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Who Protects Consumers Now?

By TAN Kee Wee
(MediaCorp 938LIVE’s Money Talks, Monday, 20 September 2010, 7.20 am, 9.20 am, and 7.20 pm)

Last Wednesday, Dr Frances Kelsey, a frail 96 year old lady, was presented with an award bearing her name by the US Food & Drug Administration (or FDA). The FDA, as we know, was set up to protect and promote public health.

Dr Kelsey has received many awards over the years. She did not discover a new drug. Nor did she create a new food. She was awarded for merely doing her job fifty years ago.  

Fifty years ago in September 1960, Dr Kelsey was a pharmacologist who had just joined the FDA as a medical officer.  Her job was to review applications for drugs before they could be sold. Her first case was for a sedative prescribed to pregnant women for relief from morning sickness.

Even though the drug was already on sale in Canada and over 20 European countries, Dr Kelsey rejected the application, not once, but many times, on grounds that there was no proof that the drug was safe.

Despite pressure from the drug manufacturer, Dr Kelsey kept her stand. As it turned out, the drug was thalidomide. A year later in 1961, it was dramatically revealed to the world the side effects of consuming thalidomide. It caused the births of more than ten thousand babies with deformed arms and legs.

Dr Kelsey’s insistence had averted a similar tragedy in the US. The public outcry was swift and drug testing reforms were quickly passed into law. In the following years, the FDA’s power grew and it went on to put the interests of consumers before the drug firms.

Today, not many share this rosy view of the FDA anymore. There is a story behind this. Between 1960 and 1980, sales of prescription drugs were static as a percentage of US GDP. But after 1980, sales multiplied to hundreds of millions of dollars.

This was due to the pro-business shift in thinking after Ronald Reagan became President in 1980. Beginning from 1980, laws were passed to protect the profits of drug firms, and help them grow into global businesses.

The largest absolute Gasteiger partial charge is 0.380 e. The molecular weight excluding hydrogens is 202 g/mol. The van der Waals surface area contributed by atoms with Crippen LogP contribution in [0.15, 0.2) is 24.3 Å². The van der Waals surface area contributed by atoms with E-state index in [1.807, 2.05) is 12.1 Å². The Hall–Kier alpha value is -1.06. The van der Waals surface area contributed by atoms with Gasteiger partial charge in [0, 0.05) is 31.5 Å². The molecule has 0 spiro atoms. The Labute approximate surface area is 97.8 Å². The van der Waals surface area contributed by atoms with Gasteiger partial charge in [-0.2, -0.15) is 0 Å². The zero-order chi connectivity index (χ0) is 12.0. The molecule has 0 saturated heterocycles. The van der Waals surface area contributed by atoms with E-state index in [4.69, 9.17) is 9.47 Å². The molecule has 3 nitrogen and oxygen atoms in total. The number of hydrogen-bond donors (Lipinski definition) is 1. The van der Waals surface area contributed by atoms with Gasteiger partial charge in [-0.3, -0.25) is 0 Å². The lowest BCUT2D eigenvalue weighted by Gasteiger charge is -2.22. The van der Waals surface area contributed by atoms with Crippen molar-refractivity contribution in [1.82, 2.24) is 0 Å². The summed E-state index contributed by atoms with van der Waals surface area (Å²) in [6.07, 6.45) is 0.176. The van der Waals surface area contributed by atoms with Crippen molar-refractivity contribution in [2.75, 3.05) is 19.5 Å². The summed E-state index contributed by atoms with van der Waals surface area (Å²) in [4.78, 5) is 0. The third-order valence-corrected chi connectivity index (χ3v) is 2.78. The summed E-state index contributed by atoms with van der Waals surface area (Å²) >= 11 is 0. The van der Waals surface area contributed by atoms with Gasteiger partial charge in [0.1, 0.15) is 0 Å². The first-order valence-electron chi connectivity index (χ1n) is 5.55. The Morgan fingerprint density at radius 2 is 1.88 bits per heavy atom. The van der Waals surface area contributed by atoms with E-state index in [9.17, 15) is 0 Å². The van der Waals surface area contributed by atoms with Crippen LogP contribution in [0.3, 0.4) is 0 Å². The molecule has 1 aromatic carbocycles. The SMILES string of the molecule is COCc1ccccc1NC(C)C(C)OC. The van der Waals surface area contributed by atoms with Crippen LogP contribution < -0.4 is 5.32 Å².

It was in this climate that the influence of the drug firms grew in the FDA. The same story could also be told of the big banks and their influence in the corridors of power today.    

Two years ago last week, Lehman Brothers collapsed, almost bringing down the global economy. The man in the street took the brunt of it. Given what has happened, you would imagine that the world should have introduced enough regulations to prevent another crisis.

Indeed, many proposals were advanced. But by the time these proposals emerged in their final forms, the fizz had been removed. It’s like tasting a bottle of sparkling wine after it had been opened and left overnight.

The Bank of International Settlements, or BIS, is the central bank of central banks. It had the opportunity to do something about this when it revealed new international banking rules last week.  

Instead, it was not to be. No doubt, the new rules were stricter. But the banks were given eight to thirteen years to comply.

Critics say that before the implementation dates arrive, the world will see another disaster. They also say that the banking lobbies have successfully influenced the regulatory bodies to their advantage, at the expense of the man in the street.

If this is true, then the Dr Kelseys of today, working in various regulatory bodies, have no hope of doing their jobs and protecting us from the next disaster.  

 

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